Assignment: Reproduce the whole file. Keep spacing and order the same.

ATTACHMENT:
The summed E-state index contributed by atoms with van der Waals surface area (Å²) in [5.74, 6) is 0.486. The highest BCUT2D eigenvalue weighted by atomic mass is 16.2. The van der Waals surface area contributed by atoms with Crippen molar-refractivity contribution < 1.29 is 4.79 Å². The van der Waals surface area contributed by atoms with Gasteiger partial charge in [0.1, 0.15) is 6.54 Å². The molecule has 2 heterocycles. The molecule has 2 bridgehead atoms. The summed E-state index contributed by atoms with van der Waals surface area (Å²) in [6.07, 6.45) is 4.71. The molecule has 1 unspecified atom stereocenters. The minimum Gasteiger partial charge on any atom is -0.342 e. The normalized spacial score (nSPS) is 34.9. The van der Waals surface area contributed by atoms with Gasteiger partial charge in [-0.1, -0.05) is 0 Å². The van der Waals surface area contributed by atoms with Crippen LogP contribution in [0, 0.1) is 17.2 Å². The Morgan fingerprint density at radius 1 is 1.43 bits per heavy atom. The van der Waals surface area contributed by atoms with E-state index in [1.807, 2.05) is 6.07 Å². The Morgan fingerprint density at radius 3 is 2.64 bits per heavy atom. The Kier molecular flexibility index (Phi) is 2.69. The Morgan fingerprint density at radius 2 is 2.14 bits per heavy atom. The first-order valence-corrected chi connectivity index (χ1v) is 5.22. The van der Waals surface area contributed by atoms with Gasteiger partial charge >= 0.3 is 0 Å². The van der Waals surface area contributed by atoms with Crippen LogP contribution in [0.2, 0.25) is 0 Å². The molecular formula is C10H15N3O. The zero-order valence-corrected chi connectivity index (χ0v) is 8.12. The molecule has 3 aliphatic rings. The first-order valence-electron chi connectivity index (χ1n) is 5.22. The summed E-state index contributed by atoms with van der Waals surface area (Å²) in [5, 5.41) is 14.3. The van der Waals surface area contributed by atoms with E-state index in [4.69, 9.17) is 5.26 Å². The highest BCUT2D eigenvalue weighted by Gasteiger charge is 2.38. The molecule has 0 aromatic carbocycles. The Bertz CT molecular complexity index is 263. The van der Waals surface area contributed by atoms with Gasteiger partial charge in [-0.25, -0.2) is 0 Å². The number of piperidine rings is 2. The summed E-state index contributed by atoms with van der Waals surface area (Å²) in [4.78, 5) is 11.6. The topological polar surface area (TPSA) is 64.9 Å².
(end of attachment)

The summed E-state index contributed by atoms with van der Waals surface area (Å²) in [5.74, 6) is 0.486. The highest BCUT2D eigenvalue weighted by atomic mass is 16.2. The van der Waals surface area contributed by atoms with Crippen molar-refractivity contribution < 1.29 is 4.79 Å². The van der Waals surface area contributed by atoms with Gasteiger partial charge in [0.1, 0.15) is 6.54 Å². The molecule has 2 heterocycles. The molecule has 2 bridgehead atoms. The summed E-state index contributed by atoms with van der Waals surface area (Å²) in [6.07, 6.45) is 4.71. The molecule has 1 unspecified atom stereocenters. The minimum Gasteiger partial charge on any atom is -0.342 e. The normalized spacial score (nSPS) is 34.9. The van der Waals surface area contributed by atoms with Gasteiger partial charge in [-0.1, -0.05) is 0 Å². The van der Waals surface area contributed by atoms with Crippen LogP contribution in [0, 0.1) is 17.2 Å². The Morgan fingerprint density at radius 1 is 1.43 bits per heavy atom. The van der Waals surface area contributed by atoms with E-state index in [1.807, 2.05) is 6.07 Å². The Morgan fingerprint density at radius 3 is 2.64 bits per heavy atom. The Kier molecular flexibility index (Phi) is 2.69. The Morgan fingerprint density at radius 2 is 2.14 bits per heavy atom. The first-order valence-corrected chi connectivity index (χ1v) is 5.22. The van der Waals surface area contributed by atoms with Gasteiger partial charge >= 0.3 is 0 Å². The van der Waals surface area contributed by atoms with Crippen LogP contribution in [0.2, 0.25) is 0 Å². The molecular formula is C10H15N3O. The zero-order valence-corrected chi connectivity index (χ0v) is 8.12. The molecule has 3 aliphatic rings. The first-order valence-electron chi connectivity index (χ1n) is 5.22. The summed E-state index contributed by atoms with van der Waals surface area (Å²) in [5, 5.41) is 14.3. The van der Waals surface area contributed by atoms with E-state index in [4.69, 9.17) is 5.26 Å². The highest BCUT2D eigenvalue weighted by Gasteiger charge is 2.38. The molecule has 0 aromatic carbocycles. The Bertz CT molecular complexity index is 263. The van der Waals surface area contributed by atoms with Gasteiger partial charge in [-0.25, -0.2) is 0 Å². The number of piperidine rings is 2. The summed E-state index contributed by atoms with van der Waals surface area (Å²) in [4.78, 5) is 11.6. The topological polar surface area (TPSA) is 64.9 Å².